Urologists and their Liability Needs
Urology is the medical specialty focusing on the urinary tract and the male reproductive system, which is closely related to the male urinary system. Urologists diagnose and treat disorders and diseases in the kidneys, ureters, bladder, urethra, and other urinary and reproductive organs. The specialty encompasses non-surgical and surgical procedures, and urologists work closely with other specialists, particularly oncologists. Urology is a broad specialty and many urologists choose to practice in a subspecialty like endourology, laparoscopy, or pediatric urology.
Because urology includes surgical procedures, it is classified as a higher-risk specialty by medical malpractice insurers. This means that urologists who perform surgery will have to pay relatively high premiums for medical malpractice insurance. Premiums have been climbing steadily over the last several years. A study published in the Journal of Urology that surveyed members of the American Urological Association examined the effects of the malpractice environment on urology. The survey found an average malpractice insurance premium of about $30,000 among urologists, with the upper end topping $120,000. This wide range of premiums is due to the differences in the legal climates of different states. Litigious states like Florida will have the highest premiums, while physicians pay significantly less in rural states and in states that have passed tort reform measures.
The AUA survey also found that over 60% of urologists reported having faced an average of about 2 malpractice claims each in their careers. Another study found that a urologist can expect to face 1.9 to 2.36 claims in his or her career. Almost a third of lawsuits were caused by an incident involving urological oncology. Many urologists have made changes to their practices because of malpractice fears, or are considering doing so; 60% are considering restricting their practice or referring complicated cases, 25% are considering moving to a different state and about 40% are considering early retirement because of the fear of lawsuits.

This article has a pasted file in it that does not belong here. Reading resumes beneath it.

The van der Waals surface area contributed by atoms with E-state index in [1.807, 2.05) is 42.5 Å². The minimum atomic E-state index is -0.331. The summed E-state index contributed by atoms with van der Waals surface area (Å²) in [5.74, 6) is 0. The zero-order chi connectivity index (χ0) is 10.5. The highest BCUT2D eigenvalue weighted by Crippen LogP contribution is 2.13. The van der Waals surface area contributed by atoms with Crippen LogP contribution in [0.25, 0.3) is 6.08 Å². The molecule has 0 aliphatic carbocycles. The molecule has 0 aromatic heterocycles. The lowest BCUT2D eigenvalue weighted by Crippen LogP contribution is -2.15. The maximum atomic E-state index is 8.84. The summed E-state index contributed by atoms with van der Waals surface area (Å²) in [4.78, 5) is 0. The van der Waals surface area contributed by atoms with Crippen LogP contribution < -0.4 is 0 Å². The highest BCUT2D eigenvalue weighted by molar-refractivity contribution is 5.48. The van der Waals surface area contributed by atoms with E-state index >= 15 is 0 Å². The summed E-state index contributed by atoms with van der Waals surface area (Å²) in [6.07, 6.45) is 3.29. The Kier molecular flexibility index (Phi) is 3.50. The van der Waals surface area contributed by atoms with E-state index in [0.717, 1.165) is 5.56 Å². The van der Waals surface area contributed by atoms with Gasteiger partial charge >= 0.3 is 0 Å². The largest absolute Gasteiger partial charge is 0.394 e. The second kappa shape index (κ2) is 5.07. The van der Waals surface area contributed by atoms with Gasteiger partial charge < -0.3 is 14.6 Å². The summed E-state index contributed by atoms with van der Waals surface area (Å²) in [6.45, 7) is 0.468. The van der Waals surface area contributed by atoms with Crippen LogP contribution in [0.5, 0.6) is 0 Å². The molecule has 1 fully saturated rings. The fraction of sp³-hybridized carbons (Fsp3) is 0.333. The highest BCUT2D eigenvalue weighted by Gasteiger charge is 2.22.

Urologists can practice risk management techniques to limit their exposure to lawsuits. Good documentation is one of the most important of these techniques. Physicians should be sure to keep a thorough record of every case, including the thought processes behind a diagnosis and even details that may seem incidental. Organized and complete records can mean the difference between a large indemnity payment and a dismissed claim. Also important is communication with patients; physicians should develop a clear style of communication, making sure that patients understand each step of the treatment process and answering any questions that patients may have. For risk management in surgical procedures, it is a good idea to use a written checklist and to verify a patient’s identity directly before surgery.
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This write-up for Urologists was put together by Michael Matray, the Editor of the Medical Liability Monitor